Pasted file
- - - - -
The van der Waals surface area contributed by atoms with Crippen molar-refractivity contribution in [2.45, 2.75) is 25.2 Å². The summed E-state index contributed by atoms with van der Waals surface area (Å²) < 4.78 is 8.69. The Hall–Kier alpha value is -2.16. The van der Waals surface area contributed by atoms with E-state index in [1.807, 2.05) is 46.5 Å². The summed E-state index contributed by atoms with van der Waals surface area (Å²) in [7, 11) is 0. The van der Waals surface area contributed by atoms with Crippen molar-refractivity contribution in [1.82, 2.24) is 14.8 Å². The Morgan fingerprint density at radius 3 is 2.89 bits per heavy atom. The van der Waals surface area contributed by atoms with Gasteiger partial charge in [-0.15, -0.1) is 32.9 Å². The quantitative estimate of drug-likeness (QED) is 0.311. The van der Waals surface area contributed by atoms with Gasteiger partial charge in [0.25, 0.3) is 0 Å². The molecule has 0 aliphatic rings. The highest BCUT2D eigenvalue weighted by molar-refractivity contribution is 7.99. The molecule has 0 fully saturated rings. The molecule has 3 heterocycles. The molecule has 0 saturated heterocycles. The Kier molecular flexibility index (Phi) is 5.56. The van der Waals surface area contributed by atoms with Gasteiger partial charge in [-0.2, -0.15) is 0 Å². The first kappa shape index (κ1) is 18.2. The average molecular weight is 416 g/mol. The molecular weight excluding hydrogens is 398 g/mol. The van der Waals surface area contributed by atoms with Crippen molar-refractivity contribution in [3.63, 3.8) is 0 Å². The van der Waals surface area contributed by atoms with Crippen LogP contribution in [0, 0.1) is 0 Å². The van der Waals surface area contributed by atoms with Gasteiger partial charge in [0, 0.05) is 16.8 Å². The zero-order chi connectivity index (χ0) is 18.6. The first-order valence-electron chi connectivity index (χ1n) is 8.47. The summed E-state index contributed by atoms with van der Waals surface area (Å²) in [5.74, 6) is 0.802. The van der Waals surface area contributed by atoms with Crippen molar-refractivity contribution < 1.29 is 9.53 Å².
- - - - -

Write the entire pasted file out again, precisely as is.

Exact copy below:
The van der Waals surface area contributed by atoms with Crippen molar-refractivity contribution in [2.45, 2.75) is 25.2 Å². The summed E-state index contributed by atoms with van der Waals surface area (Å²) < 4.78 is 8.69. The Hall–Kier alpha value is -2.16. The van der Waals surface area contributed by atoms with E-state index in [1.807, 2.05) is 46.5 Å². The summed E-state index contributed by atoms with van der Waals surface area (Å²) in [7, 11) is 0. The van der Waals surface area contributed by atoms with Crippen molar-refractivity contribution in [1.82, 2.24) is 14.8 Å². The Morgan fingerprint density at radius 3 is 2.89 bits per heavy atom. The van der Waals surface area contributed by atoms with Gasteiger partial charge in [-0.15, -0.1) is 32.9 Å². The quantitative estimate of drug-likeness (QED) is 0.311. The van der Waals surface area contributed by atoms with Gasteiger partial charge in [0.25, 0.3) is 0 Å². The molecule has 0 aliphatic rings. The highest BCUT2D eigenvalue weighted by molar-refractivity contribution is 7.99. The molecule has 0 fully saturated rings. The molecule has 3 heterocycles. The molecule has 0 saturated heterocycles. The Kier molecular flexibility index (Phi) is 5.56. The van der Waals surface area contributed by atoms with Gasteiger partial charge in [-0.2, -0.15) is 0 Å². The first kappa shape index (κ1) is 18.2. The average molecular weight is 416 g/mol. The molecular weight excluding hydrogens is 398 g/mol. The van der Waals surface area contributed by atoms with Crippen molar-refractivity contribution in [3.63, 3.8) is 0 Å². The van der Waals surface area contributed by atoms with Crippen LogP contribution in [0, 0.1) is 0 Å². The van der Waals surface area contributed by atoms with Gasteiger partial charge in [0, 0.05) is 16.8 Å². The zero-order chi connectivity index (χ0) is 18.6. The first-order valence-electron chi connectivity index (χ1n) is 8.47. The summed E-state index contributed by atoms with van der Waals surface area (Å²) in [5.74, 6) is 0.802. The van der Waals surface area contributed by atoms with Crippen molar-refractivity contribution < 1.29 is 9.53 Å².